Submitted: 18 May 2015
Revision: 08 Oct 2015
Accepted: 18 Oct 2015
ePublished: 23 Nov 2015
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Avicenna J Clin Microbiol Infect. 2015;2(4): 29791.
doi: 10.17795/ajcmi-29791
  Abstract View: 1427
  PDF Download: 629

Research Article

Campylobacter jejuni and Campylobacter coli in Children With Acute Diarrhea in Health Centers of Hamadan, Iran

Sahar Rastyani 1, Mohammad Yousef Alikhani 1,2, Iraj Sedighi 3, Sima Kazemi 1, Hamed Farhadi Kohan 1, Mohammad Reza Arabestani 1,2*

1 Department of Microbiology, Faculty of Medicine, Hamadan University of Medical Sciences, Hamadan, IR Iran
2 Brucellosis Research Center, Hamadan University of Medical Sciences, Hamadan, IR Iran
3 Department of Pediatric, Faculty of Medicine, Hamadan University of Medical Sciences, Hamadan, IR Iran
*Corresponding Author: Corresponding author: Mohammad Reza Arabestani, Department of Microbiology, Faculty of medicine, Hamadan University of Medical Sciences, Hamadan, IR Iran. Tel: +98-9188662009, Fax: +98-8138380130, Email: mohammad.arabestani@gmail.com


Background: Enteritis caused by Campylobacter is considered as the most common acute bacterial diarrhea around the world. In most cases, infection occurs as a result of consuming contaminated water or food, especially raw meat of fowls.

Objectives: The purpose of the present study was to determine the prevalence and antibiotic resistance of campylobacter species among pediatrics of Hamadan city, Iran.

Patients and Methods: A total of 120 stool samples from children less than 10 years old were examined from January 2013 to December 2014 in Hamadan, Iran. The samples were incubated in Campy-Thio enrichment medium for 1 - 2 hours and then cultured on a specific medium; after that, the suspected colonies were analyzed for Campylobacter spp. identification by conventional tests. The identified species by biochemical methods were confirmed by polymerase chain reaction (PCR). Antimicrobial susceptibility testing was performed by disk agar diffusion (DAD) method.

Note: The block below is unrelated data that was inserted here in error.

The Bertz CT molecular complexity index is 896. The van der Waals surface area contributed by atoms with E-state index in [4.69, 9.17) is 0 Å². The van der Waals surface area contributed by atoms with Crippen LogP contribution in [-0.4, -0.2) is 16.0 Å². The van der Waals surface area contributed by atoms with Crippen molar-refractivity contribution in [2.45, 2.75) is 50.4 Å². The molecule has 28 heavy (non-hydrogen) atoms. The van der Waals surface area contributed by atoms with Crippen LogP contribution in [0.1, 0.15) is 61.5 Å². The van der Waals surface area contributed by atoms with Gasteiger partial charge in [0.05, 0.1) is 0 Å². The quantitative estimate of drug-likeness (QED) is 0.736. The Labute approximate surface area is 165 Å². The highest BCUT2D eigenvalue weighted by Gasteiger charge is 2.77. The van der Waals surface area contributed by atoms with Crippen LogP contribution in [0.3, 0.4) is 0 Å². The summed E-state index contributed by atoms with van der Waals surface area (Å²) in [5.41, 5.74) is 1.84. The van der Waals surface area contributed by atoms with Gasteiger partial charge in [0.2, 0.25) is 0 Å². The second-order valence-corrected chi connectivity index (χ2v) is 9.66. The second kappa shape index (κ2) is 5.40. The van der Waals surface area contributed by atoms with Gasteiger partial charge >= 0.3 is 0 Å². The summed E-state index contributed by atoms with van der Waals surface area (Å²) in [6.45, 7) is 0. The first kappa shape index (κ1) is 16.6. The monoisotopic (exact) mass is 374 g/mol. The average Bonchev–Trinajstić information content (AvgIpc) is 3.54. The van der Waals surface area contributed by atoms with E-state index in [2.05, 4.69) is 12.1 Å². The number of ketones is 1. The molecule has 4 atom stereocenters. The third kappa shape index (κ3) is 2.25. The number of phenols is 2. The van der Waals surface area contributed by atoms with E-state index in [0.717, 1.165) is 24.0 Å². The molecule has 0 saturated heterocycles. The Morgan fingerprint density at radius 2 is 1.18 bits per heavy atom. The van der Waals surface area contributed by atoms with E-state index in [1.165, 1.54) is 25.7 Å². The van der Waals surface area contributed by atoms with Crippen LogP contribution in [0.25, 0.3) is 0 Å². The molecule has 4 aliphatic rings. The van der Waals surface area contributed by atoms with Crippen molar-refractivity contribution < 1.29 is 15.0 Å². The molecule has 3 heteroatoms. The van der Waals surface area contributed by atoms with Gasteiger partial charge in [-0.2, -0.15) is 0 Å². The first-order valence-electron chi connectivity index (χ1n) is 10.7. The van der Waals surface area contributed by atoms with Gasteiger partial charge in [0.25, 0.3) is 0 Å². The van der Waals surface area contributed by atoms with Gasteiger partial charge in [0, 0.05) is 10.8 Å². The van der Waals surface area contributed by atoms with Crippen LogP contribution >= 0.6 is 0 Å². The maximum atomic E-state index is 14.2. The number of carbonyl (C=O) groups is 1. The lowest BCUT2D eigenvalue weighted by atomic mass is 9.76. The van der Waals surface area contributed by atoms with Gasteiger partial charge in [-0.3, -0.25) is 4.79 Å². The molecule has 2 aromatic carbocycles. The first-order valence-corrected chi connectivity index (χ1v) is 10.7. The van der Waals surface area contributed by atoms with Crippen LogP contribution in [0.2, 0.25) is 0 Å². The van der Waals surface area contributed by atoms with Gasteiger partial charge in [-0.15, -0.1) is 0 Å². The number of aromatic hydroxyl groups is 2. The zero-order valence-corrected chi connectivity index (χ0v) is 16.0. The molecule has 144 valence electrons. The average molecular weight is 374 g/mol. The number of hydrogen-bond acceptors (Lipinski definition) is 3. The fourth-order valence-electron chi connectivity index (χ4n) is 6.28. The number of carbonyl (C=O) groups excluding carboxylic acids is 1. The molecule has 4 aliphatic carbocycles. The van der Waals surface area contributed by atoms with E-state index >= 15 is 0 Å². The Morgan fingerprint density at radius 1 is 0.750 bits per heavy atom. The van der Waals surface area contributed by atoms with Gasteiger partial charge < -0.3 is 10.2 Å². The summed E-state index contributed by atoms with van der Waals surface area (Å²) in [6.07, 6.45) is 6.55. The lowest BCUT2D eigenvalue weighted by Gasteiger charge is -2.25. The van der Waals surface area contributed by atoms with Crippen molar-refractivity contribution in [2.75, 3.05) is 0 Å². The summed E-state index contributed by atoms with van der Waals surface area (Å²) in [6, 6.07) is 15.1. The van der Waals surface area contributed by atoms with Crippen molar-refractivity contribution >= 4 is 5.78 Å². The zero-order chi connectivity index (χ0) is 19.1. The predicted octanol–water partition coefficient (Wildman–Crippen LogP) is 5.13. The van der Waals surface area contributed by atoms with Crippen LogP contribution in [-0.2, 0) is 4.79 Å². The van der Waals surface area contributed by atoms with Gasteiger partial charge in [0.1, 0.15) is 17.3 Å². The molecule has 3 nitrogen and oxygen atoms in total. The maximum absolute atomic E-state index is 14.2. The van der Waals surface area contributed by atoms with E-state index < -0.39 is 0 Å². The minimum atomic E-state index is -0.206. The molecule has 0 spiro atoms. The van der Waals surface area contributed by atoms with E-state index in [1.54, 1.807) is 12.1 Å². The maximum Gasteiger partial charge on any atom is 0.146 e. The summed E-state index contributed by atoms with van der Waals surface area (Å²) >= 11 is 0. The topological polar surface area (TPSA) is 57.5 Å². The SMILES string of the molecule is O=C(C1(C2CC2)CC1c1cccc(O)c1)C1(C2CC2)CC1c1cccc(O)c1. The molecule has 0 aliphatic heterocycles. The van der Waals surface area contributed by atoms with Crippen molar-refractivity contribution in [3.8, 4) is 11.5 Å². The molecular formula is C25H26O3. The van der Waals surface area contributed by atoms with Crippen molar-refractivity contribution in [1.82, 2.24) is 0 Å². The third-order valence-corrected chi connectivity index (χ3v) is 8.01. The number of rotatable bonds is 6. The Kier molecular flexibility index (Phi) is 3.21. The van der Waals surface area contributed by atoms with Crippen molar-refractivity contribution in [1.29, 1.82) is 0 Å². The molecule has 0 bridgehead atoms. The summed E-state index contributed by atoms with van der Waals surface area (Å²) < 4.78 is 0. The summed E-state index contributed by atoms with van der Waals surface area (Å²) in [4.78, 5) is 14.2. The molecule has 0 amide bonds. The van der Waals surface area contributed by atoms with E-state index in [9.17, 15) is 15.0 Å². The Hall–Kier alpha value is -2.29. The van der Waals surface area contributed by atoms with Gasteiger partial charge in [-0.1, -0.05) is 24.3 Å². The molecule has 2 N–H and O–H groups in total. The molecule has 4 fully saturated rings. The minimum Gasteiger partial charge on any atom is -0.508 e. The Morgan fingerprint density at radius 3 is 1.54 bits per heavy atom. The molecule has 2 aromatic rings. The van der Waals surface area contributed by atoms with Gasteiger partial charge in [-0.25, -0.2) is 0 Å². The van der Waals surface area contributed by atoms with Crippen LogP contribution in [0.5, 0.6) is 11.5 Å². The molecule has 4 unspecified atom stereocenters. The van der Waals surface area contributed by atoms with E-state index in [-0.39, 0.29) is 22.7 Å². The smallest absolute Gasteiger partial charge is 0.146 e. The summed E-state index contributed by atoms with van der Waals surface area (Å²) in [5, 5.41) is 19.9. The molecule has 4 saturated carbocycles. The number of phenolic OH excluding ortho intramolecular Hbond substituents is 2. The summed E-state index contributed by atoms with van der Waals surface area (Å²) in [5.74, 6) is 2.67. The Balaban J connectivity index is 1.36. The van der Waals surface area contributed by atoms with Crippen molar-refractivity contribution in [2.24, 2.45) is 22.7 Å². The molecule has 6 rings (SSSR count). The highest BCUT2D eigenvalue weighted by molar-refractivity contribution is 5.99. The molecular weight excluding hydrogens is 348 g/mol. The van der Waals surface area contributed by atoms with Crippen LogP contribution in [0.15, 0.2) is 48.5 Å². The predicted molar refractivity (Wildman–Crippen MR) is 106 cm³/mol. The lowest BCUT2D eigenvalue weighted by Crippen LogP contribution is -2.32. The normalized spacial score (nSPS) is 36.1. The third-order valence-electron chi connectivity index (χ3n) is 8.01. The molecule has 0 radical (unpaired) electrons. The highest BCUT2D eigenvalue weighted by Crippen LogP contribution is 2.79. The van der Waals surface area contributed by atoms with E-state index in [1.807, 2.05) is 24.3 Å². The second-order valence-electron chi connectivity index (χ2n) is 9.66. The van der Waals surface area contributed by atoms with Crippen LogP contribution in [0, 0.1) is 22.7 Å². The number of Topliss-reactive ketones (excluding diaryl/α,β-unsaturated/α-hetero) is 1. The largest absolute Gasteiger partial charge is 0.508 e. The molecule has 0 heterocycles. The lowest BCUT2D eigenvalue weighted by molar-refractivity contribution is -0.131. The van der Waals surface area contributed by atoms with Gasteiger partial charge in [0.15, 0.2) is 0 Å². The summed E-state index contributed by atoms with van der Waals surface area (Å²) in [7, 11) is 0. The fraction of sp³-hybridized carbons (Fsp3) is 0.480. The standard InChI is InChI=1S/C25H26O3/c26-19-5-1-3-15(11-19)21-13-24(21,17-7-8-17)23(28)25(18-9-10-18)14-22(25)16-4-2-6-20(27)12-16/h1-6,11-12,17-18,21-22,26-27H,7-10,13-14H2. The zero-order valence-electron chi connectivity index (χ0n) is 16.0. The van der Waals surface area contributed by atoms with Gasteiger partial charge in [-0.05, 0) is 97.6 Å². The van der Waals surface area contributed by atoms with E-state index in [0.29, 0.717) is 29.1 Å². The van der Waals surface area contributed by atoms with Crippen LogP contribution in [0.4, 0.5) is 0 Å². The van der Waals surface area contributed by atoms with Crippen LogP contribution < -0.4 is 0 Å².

Results: Twelve (10%) Campylobacter spp. from 120 stool samples were isolated including C. coli and C. jejuni. In the antibiotic susceptibility test, the most frequent resistance was observed to ciprofloxacin 8 (88.8%), followed by 7 (77.7%) resistant strains to tetracycline, 7 (77.7%) to erythromycin, 6 (66.6%) to clindamycin, 5 (55.5%) to meropenem, 4 (44.4%) to gentamicin, 3 (33.3%) to nalidixicacid and only 1 (11.1%) to chloramphenicol.

Conclusions: Campylobacter is responsible for some important clinical problems such as enteritis and is also associated with meningitis and hemolytic-uremic syndrome. It is imperative to monitor the prevalence and antibiotic resistance of Campylobacter spp. as well as other the zoonotic bacteria.

Copyright © 2015, Hamadan University of Medical Sciences. This is an open-access article distributed under the terms of the Creative Commons Attribution-NonCommercial 4.0 International License (http://creativecommons.org/licenses/by-nc/4.0/) which permits copy and redistribute the material just in noncommercial usages, provided the original work is properly cited.
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